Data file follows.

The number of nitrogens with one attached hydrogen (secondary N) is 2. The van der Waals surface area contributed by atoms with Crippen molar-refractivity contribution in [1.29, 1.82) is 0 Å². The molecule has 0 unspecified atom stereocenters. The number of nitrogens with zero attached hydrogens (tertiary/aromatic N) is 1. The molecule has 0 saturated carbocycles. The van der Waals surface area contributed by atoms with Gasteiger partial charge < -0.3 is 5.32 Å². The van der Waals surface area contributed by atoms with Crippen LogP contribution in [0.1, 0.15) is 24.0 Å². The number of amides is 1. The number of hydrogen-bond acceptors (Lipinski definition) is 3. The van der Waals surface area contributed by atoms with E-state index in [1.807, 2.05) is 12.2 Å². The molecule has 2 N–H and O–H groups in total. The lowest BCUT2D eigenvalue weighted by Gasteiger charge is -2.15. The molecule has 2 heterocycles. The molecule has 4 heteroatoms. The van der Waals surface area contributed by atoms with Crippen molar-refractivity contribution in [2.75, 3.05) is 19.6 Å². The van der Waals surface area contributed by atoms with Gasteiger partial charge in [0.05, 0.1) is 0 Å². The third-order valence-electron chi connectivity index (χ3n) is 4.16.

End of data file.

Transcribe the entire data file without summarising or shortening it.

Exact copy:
The number of nitrogens with one attached hydrogen (secondary N) is 2. The van der Waals surface area contributed by atoms with Crippen molar-refractivity contribution in [1.29, 1.82) is 0 Å². The molecule has 0 unspecified atom stereocenters. The number of nitrogens with zero attached hydrogens (tertiary/aromatic N) is 1. The molecule has 0 saturated carbocycles. The van der Waals surface area contributed by atoms with Gasteiger partial charge < -0.3 is 5.32 Å². The van der Waals surface area contributed by atoms with Crippen LogP contribution in [0.1, 0.15) is 24.0 Å². The number of amides is 1. The number of hydrogen-bond acceptors (Lipinski definition) is 3. The van der Waals surface area contributed by atoms with E-state index in [1.807, 2.05) is 12.2 Å². The molecule has 2 N–H and O–H groups in total. The lowest BCUT2D eigenvalue weighted by Gasteiger charge is -2.15. The molecule has 2 heterocycles. The molecule has 4 heteroatoms. The van der Waals surface area contributed by atoms with Crippen molar-refractivity contribution in [2.75, 3.05) is 19.6 Å². The van der Waals surface area contributed by atoms with Gasteiger partial charge in [0.05, 0.1) is 0 Å². The third-order valence-electron chi connectivity index (χ3n) is 4.16.